Walking and Thinking On A Country Road

There is something reflective, even meditative, about some of James Taylor’s greatest songs.  Country Road and Sweet Baby James spring to mind – the lone traveler, lost in his/her thoughts, on a journey, far from home, still a ways to go.

People often ask me where I get ideas for sermons.  They assume it all comes from the internet these days, but it isn’t true.  For me, a lot of it still comes from something I’ve read, whether in the paper, or a book.  Things I see, or things I experience can be flash points as well.  Just the other day I was driving down 83 under the most beautiful blue sky, going to see someone in the hospital who had been told they had two weeks to live.  There is a sermon in there, for sure.  One day I might even preach it.

I do a lot of my thinking about things when I am out walking or running.  That is when I can turn thinks over in my mind, try them out, understand a connection.  One of the great challenges of our age is finding a few minutes to actually think something through.  There is so much ‘thought clutter’ out there, to coin a term – constant information, the buzzing and dinging of incoming emails, texts, alerts, let alone carrying a phone with you all the time so people can call you anywhere, and on and on and on.  I am sometimes amazed that when I can find some quiet, uninterrupted thinking time, I still have a few ideas floating around in my head.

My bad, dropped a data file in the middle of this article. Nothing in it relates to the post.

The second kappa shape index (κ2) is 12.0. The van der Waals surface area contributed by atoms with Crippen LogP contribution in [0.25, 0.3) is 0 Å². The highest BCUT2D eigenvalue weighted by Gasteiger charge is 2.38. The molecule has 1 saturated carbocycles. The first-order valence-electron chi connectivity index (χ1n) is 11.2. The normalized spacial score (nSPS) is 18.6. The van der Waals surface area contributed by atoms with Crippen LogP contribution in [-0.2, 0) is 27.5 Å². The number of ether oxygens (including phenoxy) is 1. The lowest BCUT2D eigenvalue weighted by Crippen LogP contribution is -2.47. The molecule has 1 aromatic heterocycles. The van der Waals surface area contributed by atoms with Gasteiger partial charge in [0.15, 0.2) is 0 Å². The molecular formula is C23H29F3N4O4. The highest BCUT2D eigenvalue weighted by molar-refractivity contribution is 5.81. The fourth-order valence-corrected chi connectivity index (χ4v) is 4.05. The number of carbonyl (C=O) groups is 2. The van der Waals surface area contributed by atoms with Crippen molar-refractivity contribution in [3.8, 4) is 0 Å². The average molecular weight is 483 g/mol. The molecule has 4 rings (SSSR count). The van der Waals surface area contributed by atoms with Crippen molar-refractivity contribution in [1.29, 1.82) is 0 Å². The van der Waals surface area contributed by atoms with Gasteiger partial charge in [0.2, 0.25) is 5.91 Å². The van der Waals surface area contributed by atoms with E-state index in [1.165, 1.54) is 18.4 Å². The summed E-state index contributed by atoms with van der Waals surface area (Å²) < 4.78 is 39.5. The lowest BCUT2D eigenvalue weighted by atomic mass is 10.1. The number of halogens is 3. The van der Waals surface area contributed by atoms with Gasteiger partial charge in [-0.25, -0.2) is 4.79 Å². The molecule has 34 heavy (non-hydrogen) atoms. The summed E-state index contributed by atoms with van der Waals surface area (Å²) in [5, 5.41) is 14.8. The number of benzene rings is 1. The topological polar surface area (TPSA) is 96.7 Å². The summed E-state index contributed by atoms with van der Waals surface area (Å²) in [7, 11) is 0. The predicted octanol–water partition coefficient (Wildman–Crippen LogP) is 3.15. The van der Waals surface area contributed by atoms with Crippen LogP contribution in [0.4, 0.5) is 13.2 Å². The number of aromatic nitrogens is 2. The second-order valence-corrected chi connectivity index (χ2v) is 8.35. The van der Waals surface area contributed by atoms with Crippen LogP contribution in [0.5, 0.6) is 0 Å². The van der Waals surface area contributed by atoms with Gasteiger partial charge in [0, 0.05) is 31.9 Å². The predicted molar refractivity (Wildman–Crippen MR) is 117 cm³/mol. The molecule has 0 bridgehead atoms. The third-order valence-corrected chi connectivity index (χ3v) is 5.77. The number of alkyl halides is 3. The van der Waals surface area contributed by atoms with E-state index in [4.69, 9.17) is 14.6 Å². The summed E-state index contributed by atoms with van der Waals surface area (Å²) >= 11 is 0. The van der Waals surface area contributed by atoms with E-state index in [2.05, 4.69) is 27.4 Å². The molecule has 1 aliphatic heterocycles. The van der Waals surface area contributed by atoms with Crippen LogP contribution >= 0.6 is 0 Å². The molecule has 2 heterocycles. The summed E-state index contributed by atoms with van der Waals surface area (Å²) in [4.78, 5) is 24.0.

That is in part why I have learned over the years that I cannot work in my office.  Not to say I don’t go to my office – I sit in it for hours each day, more hours than I probably should.  But it is very rare when I write anything in my office – whether sermon, eulogy, wedding charge, whatever it might be.  It just isn’t possible to get any thinking work done there.

So I am glad I have other places to create that quiet that I sometimes crave.  My home dining room, with my loyal pooch laying at my feet is one such place.  so is the track at the local high school.  Or just about any walk, on any day, in any weather, on that proverbial ‘country road.’  Thanks James.


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